Cowboy Junkies Trance Out Albany Crowd
Margo Timmins casually walked onto the stage looking down as if she were in a field searching for four-leaf clovers. She casually addressed the microphone. Was it superfluous to her performance? She began speaking almost as if she were talking to herself, but as she got closer to the microphone, she clicked into performance mode. Her two brothers, Michael sitting perched over his guitar and Peter on drums, locked into her voice. Alan Anton, Michael’s friend since kindergarten in 1959, stood stark still supplying the bass line.
Live, the Cowboy Junkies take their fans into trance mode, but their performance Sunday night at the Swyer Theater at The Egg was more organic and more solidly grounded than their recordings. Unlike a band such as the Moody Blues who take their three-dimensional spacy songs into a high-tech virtual journey that escapes gravity, The Junkies relied heavily on Margo’s vocals and solid musicianship to accomplish liftoff.
Michael’s electric guitar made almost constant use of a foot pedal. Alan’s bass was basic and Peter’s drumming was at times perfunctory. It was Jeff Bird who was the salt on the steak. Not officially a member of the band and never appearing in group photos, he played lap steel guitar, mandolin, harmonica, and even background vocal enhancements to a couple of Margo’s vocals.
In an advance interview, Michael admitted that the band through almost four decades has taken songs by other artists and made them their own. They closed the night with Patsy Cline’s “After Midnight” which is Shelly’s and my song. I wouldn’t have recognized it were it not for the title repeated in the vocals. They likewise “covered” “Dreaming My Dreams with You” from their breakout 1988 album Trinity Sessions. It was the best song of the first set highlighted by Jeff Brid’s ethereal mandolin. It’s an Allen Reynolds song and the title number of a 1975 Waylon Jennings album, but it certainly didn’t sound like outlaw country in this redo. These two songs were so evolved that if the band had claimed writing credits, Waylon and Patsy’s descendants might have trouble proving in court that the songs weren’t Junkie originals.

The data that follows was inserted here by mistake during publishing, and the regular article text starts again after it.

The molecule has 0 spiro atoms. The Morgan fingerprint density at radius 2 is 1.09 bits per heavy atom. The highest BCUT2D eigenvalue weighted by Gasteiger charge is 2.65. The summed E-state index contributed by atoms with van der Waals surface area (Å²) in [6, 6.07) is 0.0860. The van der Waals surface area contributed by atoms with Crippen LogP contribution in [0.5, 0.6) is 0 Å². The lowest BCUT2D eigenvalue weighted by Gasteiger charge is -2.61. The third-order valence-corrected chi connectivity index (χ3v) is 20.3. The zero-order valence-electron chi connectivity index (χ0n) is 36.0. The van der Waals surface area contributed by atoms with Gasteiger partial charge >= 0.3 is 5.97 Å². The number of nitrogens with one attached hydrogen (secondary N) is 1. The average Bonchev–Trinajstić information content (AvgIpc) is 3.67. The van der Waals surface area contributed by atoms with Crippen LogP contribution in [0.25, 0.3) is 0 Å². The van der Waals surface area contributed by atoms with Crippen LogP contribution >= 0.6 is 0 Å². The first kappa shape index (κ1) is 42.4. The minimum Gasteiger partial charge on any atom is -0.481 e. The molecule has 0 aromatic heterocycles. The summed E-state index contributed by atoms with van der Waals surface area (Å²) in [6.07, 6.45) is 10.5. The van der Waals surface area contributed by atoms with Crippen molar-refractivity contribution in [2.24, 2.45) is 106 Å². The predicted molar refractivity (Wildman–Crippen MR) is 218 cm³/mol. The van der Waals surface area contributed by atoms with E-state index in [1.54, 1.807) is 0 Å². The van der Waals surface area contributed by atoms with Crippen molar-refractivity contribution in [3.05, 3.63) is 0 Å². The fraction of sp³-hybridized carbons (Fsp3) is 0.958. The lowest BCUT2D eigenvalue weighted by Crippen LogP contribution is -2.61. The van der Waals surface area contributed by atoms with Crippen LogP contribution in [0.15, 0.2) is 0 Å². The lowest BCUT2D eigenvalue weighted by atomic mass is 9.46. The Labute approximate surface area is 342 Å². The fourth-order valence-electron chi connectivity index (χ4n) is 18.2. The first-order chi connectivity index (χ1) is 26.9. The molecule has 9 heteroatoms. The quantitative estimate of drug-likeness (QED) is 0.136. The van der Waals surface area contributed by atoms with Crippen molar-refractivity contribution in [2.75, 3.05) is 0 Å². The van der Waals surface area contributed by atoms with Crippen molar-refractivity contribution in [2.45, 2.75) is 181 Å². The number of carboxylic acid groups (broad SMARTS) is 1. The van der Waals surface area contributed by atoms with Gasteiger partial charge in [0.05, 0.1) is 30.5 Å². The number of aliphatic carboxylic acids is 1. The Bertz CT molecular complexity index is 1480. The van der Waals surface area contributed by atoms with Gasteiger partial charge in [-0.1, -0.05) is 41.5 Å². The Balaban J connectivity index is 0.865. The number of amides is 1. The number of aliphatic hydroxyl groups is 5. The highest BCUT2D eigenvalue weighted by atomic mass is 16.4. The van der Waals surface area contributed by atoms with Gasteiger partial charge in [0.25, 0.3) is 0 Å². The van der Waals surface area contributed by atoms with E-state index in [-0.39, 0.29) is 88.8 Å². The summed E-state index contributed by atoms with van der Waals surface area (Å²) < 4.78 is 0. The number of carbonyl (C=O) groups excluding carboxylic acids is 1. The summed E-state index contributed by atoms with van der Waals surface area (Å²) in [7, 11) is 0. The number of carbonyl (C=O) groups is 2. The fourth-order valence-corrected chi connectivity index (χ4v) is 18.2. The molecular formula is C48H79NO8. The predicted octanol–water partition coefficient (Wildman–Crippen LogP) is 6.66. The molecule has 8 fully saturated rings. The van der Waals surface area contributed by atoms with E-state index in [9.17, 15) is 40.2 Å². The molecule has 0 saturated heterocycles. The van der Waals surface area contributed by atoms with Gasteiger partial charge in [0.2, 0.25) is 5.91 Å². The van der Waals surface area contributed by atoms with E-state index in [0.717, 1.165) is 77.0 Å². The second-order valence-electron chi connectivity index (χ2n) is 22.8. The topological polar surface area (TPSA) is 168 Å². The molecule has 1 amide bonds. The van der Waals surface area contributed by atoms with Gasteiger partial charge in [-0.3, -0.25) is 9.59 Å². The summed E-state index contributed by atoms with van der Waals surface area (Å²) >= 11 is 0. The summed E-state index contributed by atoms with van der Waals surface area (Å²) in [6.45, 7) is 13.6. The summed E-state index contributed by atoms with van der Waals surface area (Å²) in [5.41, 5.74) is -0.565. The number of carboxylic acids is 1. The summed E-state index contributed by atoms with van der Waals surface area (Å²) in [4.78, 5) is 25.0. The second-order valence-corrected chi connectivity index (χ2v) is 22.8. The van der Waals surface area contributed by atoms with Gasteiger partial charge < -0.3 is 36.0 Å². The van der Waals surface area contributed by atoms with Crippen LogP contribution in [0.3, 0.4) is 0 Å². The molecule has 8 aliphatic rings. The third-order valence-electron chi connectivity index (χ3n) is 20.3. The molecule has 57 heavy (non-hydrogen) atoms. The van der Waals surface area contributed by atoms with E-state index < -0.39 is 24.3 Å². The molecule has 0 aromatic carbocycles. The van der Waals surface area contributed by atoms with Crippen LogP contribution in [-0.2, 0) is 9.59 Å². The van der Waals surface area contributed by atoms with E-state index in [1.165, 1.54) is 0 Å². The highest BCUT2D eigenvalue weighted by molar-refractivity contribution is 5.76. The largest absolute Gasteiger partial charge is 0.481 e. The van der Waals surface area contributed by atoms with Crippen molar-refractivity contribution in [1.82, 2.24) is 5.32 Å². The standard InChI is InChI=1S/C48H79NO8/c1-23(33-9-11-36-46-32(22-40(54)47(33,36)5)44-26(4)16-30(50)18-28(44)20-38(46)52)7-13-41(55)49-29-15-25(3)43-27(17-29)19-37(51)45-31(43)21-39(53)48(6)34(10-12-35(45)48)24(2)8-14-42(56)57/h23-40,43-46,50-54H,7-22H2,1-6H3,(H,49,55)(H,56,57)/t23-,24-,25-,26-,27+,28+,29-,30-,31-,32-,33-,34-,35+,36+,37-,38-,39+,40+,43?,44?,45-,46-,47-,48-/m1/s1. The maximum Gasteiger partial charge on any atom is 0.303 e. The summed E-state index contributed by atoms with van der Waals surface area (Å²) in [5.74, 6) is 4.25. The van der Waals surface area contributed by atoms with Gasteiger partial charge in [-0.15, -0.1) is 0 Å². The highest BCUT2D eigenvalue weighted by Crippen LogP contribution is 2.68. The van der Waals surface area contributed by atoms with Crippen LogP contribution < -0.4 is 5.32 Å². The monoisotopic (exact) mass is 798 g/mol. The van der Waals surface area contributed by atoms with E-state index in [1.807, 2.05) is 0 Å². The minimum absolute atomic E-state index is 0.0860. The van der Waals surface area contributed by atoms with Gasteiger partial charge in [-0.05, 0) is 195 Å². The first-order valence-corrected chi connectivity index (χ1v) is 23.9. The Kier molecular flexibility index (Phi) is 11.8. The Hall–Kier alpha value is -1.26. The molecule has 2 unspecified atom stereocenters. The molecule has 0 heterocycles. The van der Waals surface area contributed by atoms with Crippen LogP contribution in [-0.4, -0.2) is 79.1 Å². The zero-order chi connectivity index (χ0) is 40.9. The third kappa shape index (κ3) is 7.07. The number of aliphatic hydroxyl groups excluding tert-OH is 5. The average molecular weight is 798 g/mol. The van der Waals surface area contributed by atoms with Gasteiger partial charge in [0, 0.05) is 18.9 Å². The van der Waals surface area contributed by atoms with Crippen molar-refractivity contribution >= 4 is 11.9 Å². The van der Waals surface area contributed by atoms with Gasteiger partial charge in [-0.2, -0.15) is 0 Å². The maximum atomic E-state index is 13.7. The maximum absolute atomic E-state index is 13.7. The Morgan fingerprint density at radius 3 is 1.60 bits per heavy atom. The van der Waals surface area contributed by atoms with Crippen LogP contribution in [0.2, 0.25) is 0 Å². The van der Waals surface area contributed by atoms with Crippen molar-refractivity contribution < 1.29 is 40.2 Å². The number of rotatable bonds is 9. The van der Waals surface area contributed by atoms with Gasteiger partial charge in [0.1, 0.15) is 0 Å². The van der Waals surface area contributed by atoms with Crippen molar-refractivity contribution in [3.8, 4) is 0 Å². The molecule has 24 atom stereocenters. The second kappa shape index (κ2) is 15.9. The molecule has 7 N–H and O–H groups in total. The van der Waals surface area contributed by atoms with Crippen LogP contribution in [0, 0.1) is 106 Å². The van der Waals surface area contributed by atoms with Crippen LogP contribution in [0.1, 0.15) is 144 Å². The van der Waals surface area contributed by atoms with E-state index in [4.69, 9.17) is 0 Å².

On the other hand, The Rolling Stones’ “No Expectations” from the Cowboy Junkie’s brand-new Songs of The Recollection album and “Sweet Jane” by Lou Reed from his Velvet Underground late ’60s period captured the tone, mood, and implied danger of both Mick and Lou. “Sweet Jane” was the single from the Trinity Sessions album that caught the ear of alt-rock fans in the ’80s.
Margo is the undisputed centerpiece of the band. There is an element of danger inherent in their music, and she pulls off that element without colorful dress or an outrageous haircut typical of seven decades of rock decadence. She talked about walking the streets of New York City the night before the Albany show and how the sea of faces weirded her out, but I would hazard a guess that she went unrecognized in that walk.
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